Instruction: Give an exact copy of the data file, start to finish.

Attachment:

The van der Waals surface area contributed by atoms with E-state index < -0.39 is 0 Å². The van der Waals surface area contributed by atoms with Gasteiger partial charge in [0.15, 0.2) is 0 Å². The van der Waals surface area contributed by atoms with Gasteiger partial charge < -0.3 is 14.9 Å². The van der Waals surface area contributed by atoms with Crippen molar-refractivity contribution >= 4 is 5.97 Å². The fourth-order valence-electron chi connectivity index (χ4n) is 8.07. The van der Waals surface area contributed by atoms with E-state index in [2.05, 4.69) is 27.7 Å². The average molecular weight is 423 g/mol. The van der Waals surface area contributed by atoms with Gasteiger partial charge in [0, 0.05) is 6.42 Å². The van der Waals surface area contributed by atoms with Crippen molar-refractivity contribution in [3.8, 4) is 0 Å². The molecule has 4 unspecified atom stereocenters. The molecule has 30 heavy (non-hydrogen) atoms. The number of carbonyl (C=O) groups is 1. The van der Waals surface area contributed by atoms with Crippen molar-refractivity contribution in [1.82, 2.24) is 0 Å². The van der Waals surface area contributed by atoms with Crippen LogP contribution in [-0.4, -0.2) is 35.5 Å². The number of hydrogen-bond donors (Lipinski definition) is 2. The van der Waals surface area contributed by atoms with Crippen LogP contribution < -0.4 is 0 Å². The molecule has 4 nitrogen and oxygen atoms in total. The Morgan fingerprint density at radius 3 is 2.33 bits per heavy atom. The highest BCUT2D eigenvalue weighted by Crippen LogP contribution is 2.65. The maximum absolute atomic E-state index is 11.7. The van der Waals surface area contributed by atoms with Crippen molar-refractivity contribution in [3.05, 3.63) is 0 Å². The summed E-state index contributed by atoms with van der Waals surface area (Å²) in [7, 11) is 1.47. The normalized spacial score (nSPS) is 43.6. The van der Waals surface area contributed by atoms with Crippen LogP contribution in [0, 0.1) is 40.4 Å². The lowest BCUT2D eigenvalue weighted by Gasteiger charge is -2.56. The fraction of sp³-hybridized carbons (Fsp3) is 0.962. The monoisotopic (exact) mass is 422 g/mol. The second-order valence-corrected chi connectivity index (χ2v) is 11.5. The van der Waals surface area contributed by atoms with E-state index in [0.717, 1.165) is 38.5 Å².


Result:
The van der Waals surface area contributed by atoms with E-state index < -0.39 is 0 Å². The van der Waals surface area contributed by atoms with Gasteiger partial charge in [0.15, 0.2) is 0 Å². The van der Waals surface area contributed by atoms with Gasteiger partial charge < -0.3 is 14.9 Å². The van der Waals surface area contributed by atoms with Crippen molar-refractivity contribution >= 4 is 5.97 Å². The fourth-order valence-electron chi connectivity index (χ4n) is 8.07. The van der Waals surface area contributed by atoms with E-state index in [2.05, 4.69) is 27.7 Å². The average molecular weight is 423 g/mol. The van der Waals surface area contributed by atoms with Gasteiger partial charge in [0, 0.05) is 6.42 Å². The van der Waals surface area contributed by atoms with Crippen molar-refractivity contribution in [3.8, 4) is 0 Å². The molecule has 4 unspecified atom stereocenters. The molecule has 30 heavy (non-hydrogen) atoms. The number of carbonyl (C=O) groups is 1. The van der Waals surface area contributed by atoms with Crippen molar-refractivity contribution in [1.82, 2.24) is 0 Å². The van der Waals surface area contributed by atoms with Crippen LogP contribution in [-0.4, -0.2) is 35.5 Å². The number of hydrogen-bond donors (Lipinski definition) is 2. The van der Waals surface area contributed by atoms with Crippen LogP contribution < -0.4 is 0 Å². The molecule has 4 nitrogen and oxygen atoms in total. The Morgan fingerprint density at radius 3 is 2.33 bits per heavy atom. The highest BCUT2D eigenvalue weighted by Crippen LogP contribution is 2.65. The maximum absolute atomic E-state index is 11.7. The van der Waals surface area contributed by atoms with Crippen molar-refractivity contribution in [3.05, 3.63) is 0 Å². The summed E-state index contributed by atoms with van der Waals surface area (Å²) in [7, 11) is 1.47. The normalized spacial score (nSPS) is 43.6. The van der Waals surface area contributed by atoms with Crippen LogP contribution in [0, 0.1) is 40.4 Å². The lowest BCUT2D eigenvalue weighted by Gasteiger charge is -2.56. The fraction of sp³-hybridized carbons (Fsp3) is 0.962. The monoisotopic (exact) mass is 422 g/mol. The second-order valence-corrected chi connectivity index (χ2v) is 11.5. The van der Waals surface area contributed by atoms with E-state index in [0.717, 1.165) is 38.5 Å².